|Product family||Compact Macintosh|
|Release date||January 19, 1989|
|Introductory price||US$4,369 (equivalent to $9,120 in 2020)|
|Discontinued||October 21, 1991|
|Operating system||System 6.0.3 – System 7.5.5|
With a 32-bit clean ROM upgrade, Mac OS 7.6 - Mac OS 8.1
|CPU||Motorola 68030 @ 15.667 MHz|
Motorola 68882 FPU
|Memory||1 MB RAM, expandable to 128 MB (120 ns 30-pin SIMM)|
|Display||9 in (23 cm) monochrome, 512 × 342|
|Dimensions||Height: 13.6 in (35 cm)|
Width: 9.6 in (24 cm)
Depth: 10.9 in (28 cm)
|Mass||19.5 lb (8.8 kg)|
|Successor||Macintosh Classic II|
|Related articles||Macintosh IIx|
The Macintosh SE/30 is a personal computer designed, manufactured and sold by Apple Computer from January 1989 to October 1991. It is the fastest of the original black-and-white compact Macintosh series.
The SE/30 has a black-and-white monitor and a single Processor Direct Slot (rather than the NuBus slots of the IIx, with which the SE/30 shares a common architecture) which supported third-party accelerators, network cards, or a display adapter. The SE/30 could expand up to 128 MB of RAM (a significant amount of RAM at the time), and included a 40 or 80 MB hard drive. It was also the first compact Mac to include a 1.44 MB high density floppy disk drive as standard (late versions of the SE had one, but earlier versions did not). The power of the SE/30 was demonstrated by its use to produce the This Week newspaper, the first colour tabloid newspaper in the UK to use new, digital pre-press technology on a personal, desktop computer. In keeping with Apple's practice, from the Apple II+ until the Power Macintosh G3 was announced, a logic board upgrade was available for US$1,699 to convert a regular SE to an SE/30. The SE would then have exactly the same specs as an SE/30, with the difference only in the floppy drive if the SE had an 800 KB drive. The set included a new front bezel to replace the original SE bezel with that of an SE/30.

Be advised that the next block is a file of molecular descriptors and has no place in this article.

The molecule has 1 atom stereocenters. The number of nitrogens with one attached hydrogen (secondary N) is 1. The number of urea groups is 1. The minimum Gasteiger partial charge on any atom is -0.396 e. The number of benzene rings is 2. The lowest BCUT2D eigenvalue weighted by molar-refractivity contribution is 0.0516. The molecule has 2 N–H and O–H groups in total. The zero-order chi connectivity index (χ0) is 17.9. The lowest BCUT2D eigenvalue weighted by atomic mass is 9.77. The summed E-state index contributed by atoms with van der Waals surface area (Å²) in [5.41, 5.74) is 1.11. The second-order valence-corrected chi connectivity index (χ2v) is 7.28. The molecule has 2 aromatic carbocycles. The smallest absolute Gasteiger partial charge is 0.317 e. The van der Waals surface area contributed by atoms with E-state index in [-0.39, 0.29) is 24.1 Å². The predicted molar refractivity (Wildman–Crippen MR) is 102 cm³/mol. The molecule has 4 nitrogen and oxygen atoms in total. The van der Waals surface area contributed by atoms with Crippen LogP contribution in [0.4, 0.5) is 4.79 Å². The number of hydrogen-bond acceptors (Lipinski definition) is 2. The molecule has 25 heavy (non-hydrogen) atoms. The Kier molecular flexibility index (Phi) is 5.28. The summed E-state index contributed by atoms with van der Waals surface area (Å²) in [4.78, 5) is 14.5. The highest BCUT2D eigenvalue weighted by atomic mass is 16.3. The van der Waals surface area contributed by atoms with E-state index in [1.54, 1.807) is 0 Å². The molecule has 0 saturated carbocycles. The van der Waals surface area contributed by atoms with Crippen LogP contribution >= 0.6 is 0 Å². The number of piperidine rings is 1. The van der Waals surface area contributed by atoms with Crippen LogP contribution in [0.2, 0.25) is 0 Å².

This machine was followed in 1991 by the Macintosh Classic II, which, despite the same processor and clock speed, was only 60% as fast as the SE/30 due to its 16-bit data path, supported no more than 10 MB of memory, lacked an internal expansion slot, and made the Motorola 68882 FPU an optional upgrade.
Although it uses 32-bit instructions, the SE/30 ROM, like the IIx ROM, includes some code using 24-bit addressing, rendering the ROM "32-bit dirty". This limited the actual amount of RAM that can be accessed to 8 MB under System 6.0.8. A system extension called MODE32 enables access to installed extra memory under System 6.0.8. Under System 7.0 up to System 7.5.5 the SE/30 can use up to 128 MB of RAM. Alternatively, replacing the ROM SIMM with one from a Mac IIsi or Mac IIfx makes the SE/30 "32-bit clean" and thereby enables use of up to 128 MB RAM and System 7.5 through OS 7.6.1.
A standard SE/30 can run up to System 7.5.5, since Mac OS 7.6 requires a "32-bit clean" ROM.
Additionally, the SE/30 can run A/UX, Apple's older version of a Unix that was able to run Macintosh programs.